How did a""mischievous imp"" whose early life was characterized by academic mediocrity, professional failure and after-hours carousing ultimately become a confident politician and an era-defining President? In this book, a muddled combination of psychoanalysis and political punditry, Renshon (High Hopes: The Clinton Presidency and the Politics of Ambition) seeks to answer that question, and to prove that Bush's presidency is driven by a desire to dramatically change the country in ways that directly mirror his own personal transformations. The book is at its best in its early sections, in which Renshon traces Bush's difficulties in becoming a mature and successful person within the context of his powerful family. According to Renshon, decades spent as a""black sheep"" allowed Bush to develop the ability to""stand apart from others"" and the capacity to embrace conflict rather than avoid it. In this segment, the book offers a balanced and nuanced portrait of a late bloomer, a very capable man who nonetheless has been unable to transcend some of the""quirky elements of his psychology."" However, the sections of the book that deal with Bush's political agenda are much more partisan. Renshon spends a great deal of the volume trying to refute criticisms of the President and, at one point, groups all the many policies opposed to Bush's domestic agenda under the single label""interest-group liberalism."" There's even a section of""National Security Questions for Critics."" Renshon himself appears to find no fault with Bush's leadership, and he looks forward to a hypothetical future in which Bush will be seen""historically, and appropriately, as a president of the first rank."" Readers who agree with him will no doubt give this book five stars, but those who don't may wish that he'd stuck to questions of the couch.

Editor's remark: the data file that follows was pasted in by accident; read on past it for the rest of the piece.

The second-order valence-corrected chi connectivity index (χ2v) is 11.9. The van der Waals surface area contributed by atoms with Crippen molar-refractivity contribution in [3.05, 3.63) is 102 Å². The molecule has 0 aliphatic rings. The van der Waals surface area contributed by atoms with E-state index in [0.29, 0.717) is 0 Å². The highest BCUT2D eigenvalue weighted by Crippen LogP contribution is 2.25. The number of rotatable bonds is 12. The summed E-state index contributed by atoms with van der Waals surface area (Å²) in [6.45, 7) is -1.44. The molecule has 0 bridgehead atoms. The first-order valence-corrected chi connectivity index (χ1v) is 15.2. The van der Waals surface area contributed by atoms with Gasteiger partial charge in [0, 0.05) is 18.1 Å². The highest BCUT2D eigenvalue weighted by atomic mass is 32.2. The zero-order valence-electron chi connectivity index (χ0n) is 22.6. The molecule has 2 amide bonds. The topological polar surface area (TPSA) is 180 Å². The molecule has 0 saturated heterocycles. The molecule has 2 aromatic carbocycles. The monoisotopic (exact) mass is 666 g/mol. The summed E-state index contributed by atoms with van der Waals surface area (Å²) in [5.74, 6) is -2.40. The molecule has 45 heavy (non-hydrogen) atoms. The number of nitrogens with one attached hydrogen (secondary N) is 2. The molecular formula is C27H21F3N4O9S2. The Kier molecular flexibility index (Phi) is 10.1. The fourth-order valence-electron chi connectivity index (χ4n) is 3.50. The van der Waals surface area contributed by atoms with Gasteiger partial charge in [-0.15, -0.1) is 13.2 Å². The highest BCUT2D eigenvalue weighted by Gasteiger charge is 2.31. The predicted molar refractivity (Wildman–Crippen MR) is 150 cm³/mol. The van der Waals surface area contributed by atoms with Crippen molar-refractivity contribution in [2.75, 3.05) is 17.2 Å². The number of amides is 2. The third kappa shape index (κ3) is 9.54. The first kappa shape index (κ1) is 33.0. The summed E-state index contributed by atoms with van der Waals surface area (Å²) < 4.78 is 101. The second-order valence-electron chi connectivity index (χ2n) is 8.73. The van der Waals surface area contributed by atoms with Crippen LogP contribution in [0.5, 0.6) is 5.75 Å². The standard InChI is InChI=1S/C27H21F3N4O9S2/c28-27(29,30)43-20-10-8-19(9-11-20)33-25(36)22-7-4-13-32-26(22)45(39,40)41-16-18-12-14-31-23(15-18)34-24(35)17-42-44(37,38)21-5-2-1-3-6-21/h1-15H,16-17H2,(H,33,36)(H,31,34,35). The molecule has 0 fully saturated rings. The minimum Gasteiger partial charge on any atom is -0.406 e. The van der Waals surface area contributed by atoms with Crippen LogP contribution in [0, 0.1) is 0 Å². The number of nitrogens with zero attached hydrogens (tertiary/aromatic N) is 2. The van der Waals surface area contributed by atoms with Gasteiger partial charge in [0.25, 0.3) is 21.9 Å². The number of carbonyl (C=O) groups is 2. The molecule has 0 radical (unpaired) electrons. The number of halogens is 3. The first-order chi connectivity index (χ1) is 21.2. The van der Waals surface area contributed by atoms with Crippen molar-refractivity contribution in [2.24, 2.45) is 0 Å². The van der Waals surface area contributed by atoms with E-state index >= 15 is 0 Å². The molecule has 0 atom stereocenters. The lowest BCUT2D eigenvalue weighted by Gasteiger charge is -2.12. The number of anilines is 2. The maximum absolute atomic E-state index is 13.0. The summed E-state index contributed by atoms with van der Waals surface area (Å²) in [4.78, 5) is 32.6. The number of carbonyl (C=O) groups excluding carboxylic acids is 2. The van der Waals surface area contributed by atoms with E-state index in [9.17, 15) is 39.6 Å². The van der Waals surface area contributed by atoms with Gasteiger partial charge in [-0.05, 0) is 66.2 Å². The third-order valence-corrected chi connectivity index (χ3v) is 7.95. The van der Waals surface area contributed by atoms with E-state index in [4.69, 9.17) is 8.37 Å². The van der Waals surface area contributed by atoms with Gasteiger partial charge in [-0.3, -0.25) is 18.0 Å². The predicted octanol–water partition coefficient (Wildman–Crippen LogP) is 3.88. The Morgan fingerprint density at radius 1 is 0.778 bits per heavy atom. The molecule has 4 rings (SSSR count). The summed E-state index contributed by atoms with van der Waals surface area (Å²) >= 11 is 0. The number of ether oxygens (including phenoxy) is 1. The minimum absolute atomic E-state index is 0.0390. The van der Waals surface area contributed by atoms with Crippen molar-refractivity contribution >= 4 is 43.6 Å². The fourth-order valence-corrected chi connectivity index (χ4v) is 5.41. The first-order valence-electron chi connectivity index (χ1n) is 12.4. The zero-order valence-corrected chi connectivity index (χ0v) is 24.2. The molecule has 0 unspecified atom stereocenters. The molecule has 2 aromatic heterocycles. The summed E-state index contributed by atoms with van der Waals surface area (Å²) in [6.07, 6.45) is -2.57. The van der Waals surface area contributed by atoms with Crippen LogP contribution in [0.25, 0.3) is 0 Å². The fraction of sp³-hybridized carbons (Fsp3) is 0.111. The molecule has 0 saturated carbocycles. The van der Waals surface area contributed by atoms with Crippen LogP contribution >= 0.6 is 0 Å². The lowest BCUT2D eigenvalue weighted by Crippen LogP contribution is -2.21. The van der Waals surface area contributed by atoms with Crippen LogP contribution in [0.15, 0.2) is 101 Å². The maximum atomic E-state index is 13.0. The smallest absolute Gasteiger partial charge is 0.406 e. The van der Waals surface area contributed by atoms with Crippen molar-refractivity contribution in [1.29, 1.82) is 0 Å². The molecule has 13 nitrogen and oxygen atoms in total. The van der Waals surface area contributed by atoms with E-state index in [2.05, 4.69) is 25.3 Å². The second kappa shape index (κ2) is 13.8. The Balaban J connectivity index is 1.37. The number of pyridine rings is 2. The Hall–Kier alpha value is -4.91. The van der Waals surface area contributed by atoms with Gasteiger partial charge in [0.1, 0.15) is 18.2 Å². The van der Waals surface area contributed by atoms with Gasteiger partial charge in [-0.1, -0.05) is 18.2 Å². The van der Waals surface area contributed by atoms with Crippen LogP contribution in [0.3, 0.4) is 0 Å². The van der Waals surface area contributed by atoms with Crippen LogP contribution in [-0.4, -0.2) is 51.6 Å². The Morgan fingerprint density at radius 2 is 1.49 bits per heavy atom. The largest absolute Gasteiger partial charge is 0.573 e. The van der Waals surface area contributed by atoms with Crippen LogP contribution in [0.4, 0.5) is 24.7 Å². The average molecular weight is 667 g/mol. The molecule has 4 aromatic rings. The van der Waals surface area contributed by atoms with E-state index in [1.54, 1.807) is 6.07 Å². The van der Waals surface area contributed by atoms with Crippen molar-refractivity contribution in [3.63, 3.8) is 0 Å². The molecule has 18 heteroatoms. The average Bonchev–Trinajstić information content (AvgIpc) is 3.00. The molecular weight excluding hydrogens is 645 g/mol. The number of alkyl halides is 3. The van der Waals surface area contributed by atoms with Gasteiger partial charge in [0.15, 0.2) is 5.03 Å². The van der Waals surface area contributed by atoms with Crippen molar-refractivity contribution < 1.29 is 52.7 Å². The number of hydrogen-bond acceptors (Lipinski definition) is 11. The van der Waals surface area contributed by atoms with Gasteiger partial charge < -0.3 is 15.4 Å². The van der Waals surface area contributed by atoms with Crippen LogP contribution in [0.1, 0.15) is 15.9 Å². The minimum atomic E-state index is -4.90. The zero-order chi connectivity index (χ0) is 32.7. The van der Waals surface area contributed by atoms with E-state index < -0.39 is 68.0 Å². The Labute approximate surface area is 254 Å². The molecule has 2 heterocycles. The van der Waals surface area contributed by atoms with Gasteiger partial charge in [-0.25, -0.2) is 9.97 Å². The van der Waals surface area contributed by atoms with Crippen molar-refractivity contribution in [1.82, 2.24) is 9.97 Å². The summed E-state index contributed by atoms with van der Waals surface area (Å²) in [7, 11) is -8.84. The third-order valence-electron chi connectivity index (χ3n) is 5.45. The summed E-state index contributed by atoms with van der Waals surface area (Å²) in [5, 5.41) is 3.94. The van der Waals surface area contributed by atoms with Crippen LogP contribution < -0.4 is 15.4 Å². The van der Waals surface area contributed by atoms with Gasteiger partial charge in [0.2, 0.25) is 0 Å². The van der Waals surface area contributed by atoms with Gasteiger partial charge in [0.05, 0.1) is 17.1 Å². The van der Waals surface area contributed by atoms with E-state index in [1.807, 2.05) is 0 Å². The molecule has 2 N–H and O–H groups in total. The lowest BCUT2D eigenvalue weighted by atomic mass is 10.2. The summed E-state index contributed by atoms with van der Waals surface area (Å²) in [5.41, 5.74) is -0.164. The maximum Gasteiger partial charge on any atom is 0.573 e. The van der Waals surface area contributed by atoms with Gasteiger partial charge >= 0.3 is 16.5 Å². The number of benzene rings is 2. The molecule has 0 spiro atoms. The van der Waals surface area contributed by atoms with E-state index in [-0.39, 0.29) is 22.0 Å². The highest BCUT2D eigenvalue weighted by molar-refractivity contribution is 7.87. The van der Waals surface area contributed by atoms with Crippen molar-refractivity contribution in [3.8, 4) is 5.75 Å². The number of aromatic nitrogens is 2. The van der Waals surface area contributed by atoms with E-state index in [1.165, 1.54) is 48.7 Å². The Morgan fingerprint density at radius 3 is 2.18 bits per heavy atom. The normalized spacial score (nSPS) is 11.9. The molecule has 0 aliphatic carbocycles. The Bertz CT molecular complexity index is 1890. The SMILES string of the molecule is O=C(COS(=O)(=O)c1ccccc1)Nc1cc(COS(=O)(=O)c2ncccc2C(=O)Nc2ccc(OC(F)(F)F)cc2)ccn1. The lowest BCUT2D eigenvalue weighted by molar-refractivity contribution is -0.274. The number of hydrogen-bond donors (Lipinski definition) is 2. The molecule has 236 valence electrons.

Reviewed on: 09/06/2004 Release date: 09/01/2004 Genre: Nonfiction